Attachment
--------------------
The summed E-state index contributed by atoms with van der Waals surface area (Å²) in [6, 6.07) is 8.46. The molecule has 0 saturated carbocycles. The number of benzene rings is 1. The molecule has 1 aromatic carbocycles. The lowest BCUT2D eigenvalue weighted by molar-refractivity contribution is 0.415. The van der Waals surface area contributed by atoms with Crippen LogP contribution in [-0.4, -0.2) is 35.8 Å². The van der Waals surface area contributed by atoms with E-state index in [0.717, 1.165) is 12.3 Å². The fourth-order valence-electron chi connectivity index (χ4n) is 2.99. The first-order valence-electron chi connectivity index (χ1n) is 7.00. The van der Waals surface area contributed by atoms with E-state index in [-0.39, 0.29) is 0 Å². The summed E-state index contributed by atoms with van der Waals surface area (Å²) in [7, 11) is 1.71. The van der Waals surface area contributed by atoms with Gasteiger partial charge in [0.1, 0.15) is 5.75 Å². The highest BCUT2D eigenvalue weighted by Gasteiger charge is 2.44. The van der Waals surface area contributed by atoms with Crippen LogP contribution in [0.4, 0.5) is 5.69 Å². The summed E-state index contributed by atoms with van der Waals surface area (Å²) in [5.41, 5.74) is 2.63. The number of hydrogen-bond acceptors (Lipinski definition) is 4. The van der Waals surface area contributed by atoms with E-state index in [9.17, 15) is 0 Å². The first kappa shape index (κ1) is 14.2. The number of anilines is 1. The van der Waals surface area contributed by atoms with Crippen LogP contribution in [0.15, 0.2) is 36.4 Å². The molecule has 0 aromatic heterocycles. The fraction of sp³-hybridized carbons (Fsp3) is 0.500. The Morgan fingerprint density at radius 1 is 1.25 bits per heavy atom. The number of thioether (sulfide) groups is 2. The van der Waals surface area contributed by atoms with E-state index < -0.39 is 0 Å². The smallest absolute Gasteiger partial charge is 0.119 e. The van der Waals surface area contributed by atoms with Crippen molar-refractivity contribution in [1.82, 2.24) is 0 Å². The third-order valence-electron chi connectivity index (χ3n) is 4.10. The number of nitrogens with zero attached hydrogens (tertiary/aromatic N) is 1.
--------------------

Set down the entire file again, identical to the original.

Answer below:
The summed E-state index contributed by atoms with van der Waals surface area (Å²) in [6, 6.07) is 8.46. The molecule has 0 saturated carbocycles. The number of benzene rings is 1. The molecule has 1 aromatic carbocycles. The lowest BCUT2D eigenvalue weighted by molar-refractivity contribution is 0.415. The van der Waals surface area contributed by atoms with Crippen LogP contribution in [-0.4, -0.2) is 35.8 Å². The van der Waals surface area contributed by atoms with E-state index in [0.717, 1.165) is 12.3 Å². The fourth-order valence-electron chi connectivity index (χ4n) is 2.99. The first-order valence-electron chi connectivity index (χ1n) is 7.00. The van der Waals surface area contributed by atoms with E-state index in [-0.39, 0.29) is 0 Å². The summed E-state index contributed by atoms with van der Waals surface area (Å²) in [7, 11) is 1.71. The van der Waals surface area contributed by atoms with Gasteiger partial charge in [0.1, 0.15) is 5.75 Å². The highest BCUT2D eigenvalue weighted by Gasteiger charge is 2.44. The van der Waals surface area contributed by atoms with Crippen LogP contribution in [0.4, 0.5) is 5.69 Å². The summed E-state index contributed by atoms with van der Waals surface area (Å²) in [5.41, 5.74) is 2.63. The number of hydrogen-bond acceptors (Lipinski definition) is 4. The van der Waals surface area contributed by atoms with E-state index in [9.17, 15) is 0 Å². The first kappa shape index (κ1) is 14.2. The number of anilines is 1. The van der Waals surface area contributed by atoms with Crippen LogP contribution in [0.15, 0.2) is 36.4 Å². The molecule has 0 aromatic heterocycles. The fraction of sp³-hybridized carbons (Fsp3) is 0.500. The Morgan fingerprint density at radius 1 is 1.25 bits per heavy atom. The number of thioether (sulfide) groups is 2. The van der Waals surface area contributed by atoms with E-state index < -0.39 is 0 Å². The smallest absolute Gasteiger partial charge is 0.119 e. The van der Waals surface area contributed by atoms with Crippen molar-refractivity contribution in [1.82, 2.24) is 0 Å². The third-order valence-electron chi connectivity index (χ3n) is 4.10. The number of nitrogens with zero attached hydrogens (tertiary/aromatic N) is 1.